Chapter 4 - Cambridge Business Publishers, 2011 Solutions...

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Unformatted text preview: Cambridge Business Publishers, 2011 Solutions Manual, Chapter 4 4-1 Chapter 4 Reporting and Analyzing Cash Flows Learning Objectives coverage by question Mini-exercises Exercises Problems Cases LO1 Explain the purpose of the statement of cash flows and how it complements the income statement and balance sheet. 21, 22, 24, 25 34, 36, 38, 39 44, 47, 51, 55 57, 58, 59 LO2 Construct and explain the statement of cash flows. 21, 22, 23, 24, 25, 26, 27, 28, 29, 30, 31 34, 35, 36, 37, 38, 39, 40, 41, 42, 43 44, 45, 46, 47, 48, 49, 50, 51, 52, 53, 54, 55, 56 57, 58 LO3 Compute and interpret ratios that reflect a companys liquidity and solvency. 32, 33, 35, 43 46, 48, 50, 52, 56 59 LO4 Appendix 4A: Use a spreadsheet to construct the statement of cash flows. 56 Cambridge Business Publishers, 2011 Financial Accounting, 3rd Edition 4-2 QUESTIONS Q4-1 Cash equivalents are short-term, highly liquid investments that firms acquire with temporarily idle cash to earn interest on these excess funds. To qualify as a cash equivalent, an investment must (1) be easily convertible into a known cash amount and (2) be close enough to maturity so that its market value is not sensitive to interest rate changes (generally, investments with initial maturities of three months or less). Three examples of cash equivalents are Treasury bills, commercial paper, and money market funds. Q4-2 Cash equivalents are included with cash in a statement of cash flows because the purchase and sale of such investments are considered to be part of a firm's overall management of cash rather than a source or use of cash. Similarly, as statement users evaluate cash flows, it may matter very little to them whether the cash is on hand, deposited in a bank account, or invested in cash equivalents. Q4-3 Operating activities Inflow: Cash received from customers Outflow: Cash paid to suppliers Investing activities Inflow: Sale of equipment Outflow: Purchase of stocks and bonds Financing activities Inflow: Issuance of common stock Outflow: Payment of dividends Q4-4 a. Investing; outflow. b. Investing; inflow. c. Financing; outflow. d. Operating (direct method, not shown separately under indirect method); inflow. e. Financing; inflow. f. Operating (direct method, not shown separately under indirect method); inflow. g. Operating (direct method, not shown separately under indirect method); outflow. h. Operating (direct method, not shown separately under indirect method); inflow. Q4-5 This is a noncash investing and financing event. It must be reported in a supplementary schedule to the statement of cash flows. Cambridge Business Publishers, 2011 Solutions Manual, Chapter 4 4-3 Q4-6 Noncash investing and financing transactions are disclosed as supplemental information to a statement of cash flows because a secondary objective of cash flow reporting is to present information about investing and financing activities. Noncash investing and financing transactions, generally, affect activities....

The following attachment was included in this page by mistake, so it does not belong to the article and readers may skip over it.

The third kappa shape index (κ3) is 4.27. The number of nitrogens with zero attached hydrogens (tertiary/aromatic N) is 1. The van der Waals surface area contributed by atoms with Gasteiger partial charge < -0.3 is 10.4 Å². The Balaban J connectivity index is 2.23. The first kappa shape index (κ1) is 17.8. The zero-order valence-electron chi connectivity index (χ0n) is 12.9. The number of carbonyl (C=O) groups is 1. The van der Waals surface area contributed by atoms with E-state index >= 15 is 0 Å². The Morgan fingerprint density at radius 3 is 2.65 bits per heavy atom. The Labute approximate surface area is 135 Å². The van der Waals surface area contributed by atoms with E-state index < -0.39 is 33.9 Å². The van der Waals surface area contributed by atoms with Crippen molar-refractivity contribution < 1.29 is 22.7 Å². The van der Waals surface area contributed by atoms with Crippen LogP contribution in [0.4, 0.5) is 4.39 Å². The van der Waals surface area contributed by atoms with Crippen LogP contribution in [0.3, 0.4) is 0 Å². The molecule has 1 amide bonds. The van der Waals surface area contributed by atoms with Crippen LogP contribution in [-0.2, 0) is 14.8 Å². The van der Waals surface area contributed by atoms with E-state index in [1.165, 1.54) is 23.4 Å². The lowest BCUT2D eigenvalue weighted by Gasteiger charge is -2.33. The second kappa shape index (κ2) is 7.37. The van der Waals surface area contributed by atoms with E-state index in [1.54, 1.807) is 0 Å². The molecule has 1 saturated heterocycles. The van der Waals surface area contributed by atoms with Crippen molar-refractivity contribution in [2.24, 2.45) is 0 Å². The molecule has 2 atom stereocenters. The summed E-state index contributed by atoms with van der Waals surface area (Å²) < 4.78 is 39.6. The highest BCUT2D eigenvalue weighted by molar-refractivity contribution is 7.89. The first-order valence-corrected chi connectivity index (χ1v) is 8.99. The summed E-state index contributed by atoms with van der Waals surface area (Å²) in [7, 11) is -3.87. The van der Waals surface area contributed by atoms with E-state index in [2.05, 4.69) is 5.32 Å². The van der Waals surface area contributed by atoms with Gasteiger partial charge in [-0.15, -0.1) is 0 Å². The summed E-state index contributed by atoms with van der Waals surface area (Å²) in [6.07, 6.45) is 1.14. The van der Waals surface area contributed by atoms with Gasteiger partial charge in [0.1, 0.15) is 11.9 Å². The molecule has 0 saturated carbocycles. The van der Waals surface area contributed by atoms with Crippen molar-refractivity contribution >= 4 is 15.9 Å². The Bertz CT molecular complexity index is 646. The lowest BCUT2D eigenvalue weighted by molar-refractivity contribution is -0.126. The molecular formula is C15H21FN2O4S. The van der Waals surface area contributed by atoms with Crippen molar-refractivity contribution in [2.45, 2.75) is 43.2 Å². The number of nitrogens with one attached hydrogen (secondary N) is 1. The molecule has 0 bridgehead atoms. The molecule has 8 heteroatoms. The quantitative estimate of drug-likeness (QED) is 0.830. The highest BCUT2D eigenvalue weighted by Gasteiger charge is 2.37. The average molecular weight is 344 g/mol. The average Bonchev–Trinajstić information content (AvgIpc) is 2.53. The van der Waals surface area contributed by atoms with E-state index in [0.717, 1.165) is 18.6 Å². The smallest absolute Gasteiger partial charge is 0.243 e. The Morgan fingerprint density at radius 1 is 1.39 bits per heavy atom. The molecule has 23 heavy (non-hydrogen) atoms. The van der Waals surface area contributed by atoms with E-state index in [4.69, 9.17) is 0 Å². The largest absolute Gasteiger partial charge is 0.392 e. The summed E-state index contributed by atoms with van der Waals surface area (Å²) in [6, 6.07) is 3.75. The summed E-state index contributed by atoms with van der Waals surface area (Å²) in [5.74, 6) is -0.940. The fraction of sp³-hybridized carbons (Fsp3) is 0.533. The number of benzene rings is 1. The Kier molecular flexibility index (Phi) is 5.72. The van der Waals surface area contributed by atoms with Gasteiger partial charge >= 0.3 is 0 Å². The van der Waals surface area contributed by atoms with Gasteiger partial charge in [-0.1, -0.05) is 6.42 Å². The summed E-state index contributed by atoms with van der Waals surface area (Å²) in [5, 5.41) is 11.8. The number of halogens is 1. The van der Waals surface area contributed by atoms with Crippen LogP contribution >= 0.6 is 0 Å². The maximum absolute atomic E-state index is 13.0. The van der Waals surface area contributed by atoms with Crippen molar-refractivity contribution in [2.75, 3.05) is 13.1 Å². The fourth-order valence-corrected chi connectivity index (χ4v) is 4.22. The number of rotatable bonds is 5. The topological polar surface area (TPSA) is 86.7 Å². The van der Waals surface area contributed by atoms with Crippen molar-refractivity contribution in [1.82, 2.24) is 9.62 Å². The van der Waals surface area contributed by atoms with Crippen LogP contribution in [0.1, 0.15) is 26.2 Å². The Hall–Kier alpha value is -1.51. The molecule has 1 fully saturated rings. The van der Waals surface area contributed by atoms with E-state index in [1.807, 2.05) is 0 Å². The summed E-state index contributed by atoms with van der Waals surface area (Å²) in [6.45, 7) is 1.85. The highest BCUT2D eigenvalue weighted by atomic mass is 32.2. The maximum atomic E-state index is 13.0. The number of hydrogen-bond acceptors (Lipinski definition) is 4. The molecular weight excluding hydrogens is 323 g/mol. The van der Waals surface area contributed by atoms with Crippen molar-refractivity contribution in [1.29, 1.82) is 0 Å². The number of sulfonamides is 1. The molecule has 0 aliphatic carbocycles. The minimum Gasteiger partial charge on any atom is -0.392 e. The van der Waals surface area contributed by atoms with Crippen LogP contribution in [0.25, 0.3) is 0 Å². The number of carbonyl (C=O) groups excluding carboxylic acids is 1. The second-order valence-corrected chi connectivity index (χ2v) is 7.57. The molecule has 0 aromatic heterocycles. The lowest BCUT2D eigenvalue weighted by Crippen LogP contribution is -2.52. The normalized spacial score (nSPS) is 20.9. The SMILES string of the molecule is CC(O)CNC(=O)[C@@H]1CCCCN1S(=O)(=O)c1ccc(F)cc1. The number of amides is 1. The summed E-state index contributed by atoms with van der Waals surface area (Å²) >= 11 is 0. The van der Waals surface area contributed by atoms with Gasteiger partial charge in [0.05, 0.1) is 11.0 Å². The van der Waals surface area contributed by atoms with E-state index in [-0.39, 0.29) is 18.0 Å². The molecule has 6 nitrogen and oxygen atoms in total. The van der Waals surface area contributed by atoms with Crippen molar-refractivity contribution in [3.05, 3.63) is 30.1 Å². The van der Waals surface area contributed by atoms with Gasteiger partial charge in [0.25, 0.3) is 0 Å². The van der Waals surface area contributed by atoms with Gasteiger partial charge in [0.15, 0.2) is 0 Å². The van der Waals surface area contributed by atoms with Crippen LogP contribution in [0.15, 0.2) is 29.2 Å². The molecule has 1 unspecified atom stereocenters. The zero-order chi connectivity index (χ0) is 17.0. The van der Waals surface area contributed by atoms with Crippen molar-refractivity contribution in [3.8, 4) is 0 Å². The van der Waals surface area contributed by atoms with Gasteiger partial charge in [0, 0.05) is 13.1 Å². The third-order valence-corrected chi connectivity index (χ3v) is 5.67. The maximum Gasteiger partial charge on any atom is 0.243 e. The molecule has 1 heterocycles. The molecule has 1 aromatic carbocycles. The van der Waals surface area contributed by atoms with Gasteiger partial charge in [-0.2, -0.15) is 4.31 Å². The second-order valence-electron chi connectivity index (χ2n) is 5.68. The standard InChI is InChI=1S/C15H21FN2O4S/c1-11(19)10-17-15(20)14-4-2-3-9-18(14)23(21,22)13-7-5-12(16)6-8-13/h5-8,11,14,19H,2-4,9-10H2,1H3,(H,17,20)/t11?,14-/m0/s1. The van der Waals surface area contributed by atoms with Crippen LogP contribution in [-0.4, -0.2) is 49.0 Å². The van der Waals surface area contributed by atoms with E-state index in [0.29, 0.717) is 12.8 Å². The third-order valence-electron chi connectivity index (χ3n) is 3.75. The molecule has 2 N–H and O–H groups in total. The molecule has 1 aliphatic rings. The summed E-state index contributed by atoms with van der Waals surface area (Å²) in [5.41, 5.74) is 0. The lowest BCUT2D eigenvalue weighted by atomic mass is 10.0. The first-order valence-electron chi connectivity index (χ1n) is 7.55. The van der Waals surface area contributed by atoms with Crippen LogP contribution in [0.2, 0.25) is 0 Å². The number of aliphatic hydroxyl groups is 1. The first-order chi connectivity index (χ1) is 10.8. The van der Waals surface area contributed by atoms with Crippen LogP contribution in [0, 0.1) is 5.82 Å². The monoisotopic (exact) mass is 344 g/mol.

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Chapter 4 - Cambridge Business Publishers, 2011 Solutions...

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